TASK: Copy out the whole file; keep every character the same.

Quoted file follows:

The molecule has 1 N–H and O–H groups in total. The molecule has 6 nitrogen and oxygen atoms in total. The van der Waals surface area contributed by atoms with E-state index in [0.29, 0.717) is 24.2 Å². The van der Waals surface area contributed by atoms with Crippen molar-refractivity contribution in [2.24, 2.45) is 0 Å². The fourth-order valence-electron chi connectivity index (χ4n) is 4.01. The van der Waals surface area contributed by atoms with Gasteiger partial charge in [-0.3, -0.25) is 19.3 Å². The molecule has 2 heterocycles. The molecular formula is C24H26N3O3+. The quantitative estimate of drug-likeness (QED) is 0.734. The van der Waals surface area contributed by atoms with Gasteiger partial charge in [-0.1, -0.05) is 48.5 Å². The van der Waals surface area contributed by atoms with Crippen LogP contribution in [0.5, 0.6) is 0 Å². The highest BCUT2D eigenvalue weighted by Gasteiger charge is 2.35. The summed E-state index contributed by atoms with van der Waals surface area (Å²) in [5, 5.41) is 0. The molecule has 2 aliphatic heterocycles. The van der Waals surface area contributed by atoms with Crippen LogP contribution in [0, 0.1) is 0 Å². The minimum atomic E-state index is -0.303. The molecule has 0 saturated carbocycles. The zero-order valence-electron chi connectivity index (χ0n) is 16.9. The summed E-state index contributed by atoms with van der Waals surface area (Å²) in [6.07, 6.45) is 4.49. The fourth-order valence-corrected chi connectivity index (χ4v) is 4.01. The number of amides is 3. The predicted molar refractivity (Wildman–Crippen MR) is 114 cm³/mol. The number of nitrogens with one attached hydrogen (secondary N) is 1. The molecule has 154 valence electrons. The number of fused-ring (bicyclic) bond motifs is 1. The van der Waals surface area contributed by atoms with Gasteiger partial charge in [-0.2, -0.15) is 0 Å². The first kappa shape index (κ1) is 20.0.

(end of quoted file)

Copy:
The molecule has 1 N–H and O–H groups in total. The molecule has 6 nitrogen and oxygen atoms in total. The van der Waals surface area contributed by atoms with E-state index in [0.29, 0.717) is 24.2 Å². The van der Waals surface area contributed by atoms with Crippen molar-refractivity contribution in [2.24, 2.45) is 0 Å². The fourth-order valence-electron chi connectivity index (χ4n) is 4.01. The van der Waals surface area contributed by atoms with Gasteiger partial charge in [-0.3, -0.25) is 19.3 Å². The molecule has 2 heterocycles. The molecular formula is C24H26N3O3+. The quantitative estimate of drug-likeness (QED) is 0.734. The van der Waals surface area contributed by atoms with Gasteiger partial charge in [-0.1, -0.05) is 48.5 Å². The van der Waals surface area contributed by atoms with Crippen LogP contribution in [0.5, 0.6) is 0 Å². The highest BCUT2D eigenvalue weighted by Gasteiger charge is 2.35. The summed E-state index contributed by atoms with van der Waals surface area (Å²) in [5, 5.41) is 0. The molecule has 2 aliphatic heterocycles. The van der Waals surface area contributed by atoms with Crippen LogP contribution in [0, 0.1) is 0 Å². The minimum atomic E-state index is -0.303. The molecule has 0 saturated carbocycles. The zero-order valence-electron chi connectivity index (χ0n) is 16.9. The summed E-state index contributed by atoms with van der Waals surface area (Å²) in [6.07, 6.45) is 4.49. The fourth-order valence-corrected chi connectivity index (χ4v) is 4.01. The number of amides is 3. The predicted molar refractivity (Wildman–Crippen MR) is 114 cm³/mol. The number of nitrogens with one attached hydrogen (secondary N) is 1. The molecule has 154 valence electrons. The number of fused-ring (bicyclic) bond motifs is 1. The van der Waals surface area contributed by atoms with Gasteiger partial charge in [-0.2, -0.15) is 0 Å². The first kappa shape index (κ1) is 20.0.